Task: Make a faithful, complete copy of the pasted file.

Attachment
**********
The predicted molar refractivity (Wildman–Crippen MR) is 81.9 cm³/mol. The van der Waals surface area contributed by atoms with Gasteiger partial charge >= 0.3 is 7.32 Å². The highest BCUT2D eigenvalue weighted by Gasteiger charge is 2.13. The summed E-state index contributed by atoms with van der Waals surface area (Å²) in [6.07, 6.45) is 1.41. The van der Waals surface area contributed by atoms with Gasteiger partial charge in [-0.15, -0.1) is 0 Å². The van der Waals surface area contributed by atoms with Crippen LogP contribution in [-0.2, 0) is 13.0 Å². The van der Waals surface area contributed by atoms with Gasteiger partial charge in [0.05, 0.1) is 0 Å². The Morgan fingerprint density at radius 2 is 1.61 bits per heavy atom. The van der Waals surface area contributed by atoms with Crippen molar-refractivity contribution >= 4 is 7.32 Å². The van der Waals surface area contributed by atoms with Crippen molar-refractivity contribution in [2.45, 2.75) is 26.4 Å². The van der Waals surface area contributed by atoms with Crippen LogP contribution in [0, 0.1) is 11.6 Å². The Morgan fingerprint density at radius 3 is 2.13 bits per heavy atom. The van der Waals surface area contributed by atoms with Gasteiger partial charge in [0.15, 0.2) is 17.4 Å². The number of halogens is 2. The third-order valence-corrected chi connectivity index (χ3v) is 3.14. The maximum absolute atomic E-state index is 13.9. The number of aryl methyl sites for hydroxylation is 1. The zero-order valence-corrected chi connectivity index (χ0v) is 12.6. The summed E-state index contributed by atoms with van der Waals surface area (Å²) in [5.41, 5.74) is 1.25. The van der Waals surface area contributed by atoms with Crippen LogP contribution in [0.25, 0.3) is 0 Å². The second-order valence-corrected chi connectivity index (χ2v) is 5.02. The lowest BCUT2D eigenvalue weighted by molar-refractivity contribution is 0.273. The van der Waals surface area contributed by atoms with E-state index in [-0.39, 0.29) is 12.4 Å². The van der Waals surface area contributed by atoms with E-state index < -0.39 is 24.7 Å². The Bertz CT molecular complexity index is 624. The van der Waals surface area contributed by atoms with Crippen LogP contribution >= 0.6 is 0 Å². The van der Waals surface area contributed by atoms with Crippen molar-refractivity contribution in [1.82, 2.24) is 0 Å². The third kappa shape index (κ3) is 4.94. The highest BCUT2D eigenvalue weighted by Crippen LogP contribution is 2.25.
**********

The predicted molar refractivity (Wildman–Crippen MR) is 81.9 cm³/mol. The van der Waals surface area contributed by atoms with Gasteiger partial charge >= 0.3 is 7.32 Å². The highest BCUT2D eigenvalue weighted by Gasteiger charge is 2.13. The summed E-state index contributed by atoms with van der Waals surface area (Å²) in [6.07, 6.45) is 1.41. The van der Waals surface area contributed by atoms with Gasteiger partial charge in [-0.15, -0.1) is 0 Å². The van der Waals surface area contributed by atoms with Crippen LogP contribution in [-0.2, 0) is 13.0 Å². The van der Waals surface area contributed by atoms with Gasteiger partial charge in [0.05, 0.1) is 0 Å². The Morgan fingerprint density at radius 2 is 1.61 bits per heavy atom. The van der Waals surface area contributed by atoms with Crippen molar-refractivity contribution >= 4 is 7.32 Å². The van der Waals surface area contributed by atoms with Crippen molar-refractivity contribution in [2.45, 2.75) is 26.4 Å². The van der Waals surface area contributed by atoms with Crippen LogP contribution in [0, 0.1) is 11.6 Å². The Morgan fingerprint density at radius 3 is 2.13 bits per heavy atom. The van der Waals surface area contributed by atoms with Gasteiger partial charge in [0.15, 0.2) is 17.4 Å². The number of halogens is 2. The third-order valence-corrected chi connectivity index (χ3v) is 3.14. The maximum absolute atomic E-state index is 13.9. The number of aryl methyl sites for hydroxylation is 1. The zero-order valence-corrected chi connectivity index (χ0v) is 12.6. The summed E-state index contributed by atoms with van der Waals surface area (Å²) in [5.41, 5.74) is 1.25. The van der Waals surface area contributed by atoms with Crippen LogP contribution in [0.25, 0.3) is 0 Å². The second-order valence-corrected chi connectivity index (χ2v) is 5.02. The lowest BCUT2D eigenvalue weighted by molar-refractivity contribution is 0.273. The van der Waals surface area contributed by atoms with E-state index in [-0.39, 0.29) is 12.4 Å². The van der Waals surface area contributed by atoms with E-state index < -0.39 is 24.7 Å². The Bertz CT molecular complexity index is 624. The van der Waals surface area contributed by atoms with Crippen LogP contribution >= 0.6 is 0 Å². The van der Waals surface area contributed by atoms with Crippen molar-refractivity contribution in [1.82, 2.24) is 0 Å². The third kappa shape index (κ3) is 4.94. The highest BCUT2D eigenvalue weighted by Crippen LogP contribution is 2.25.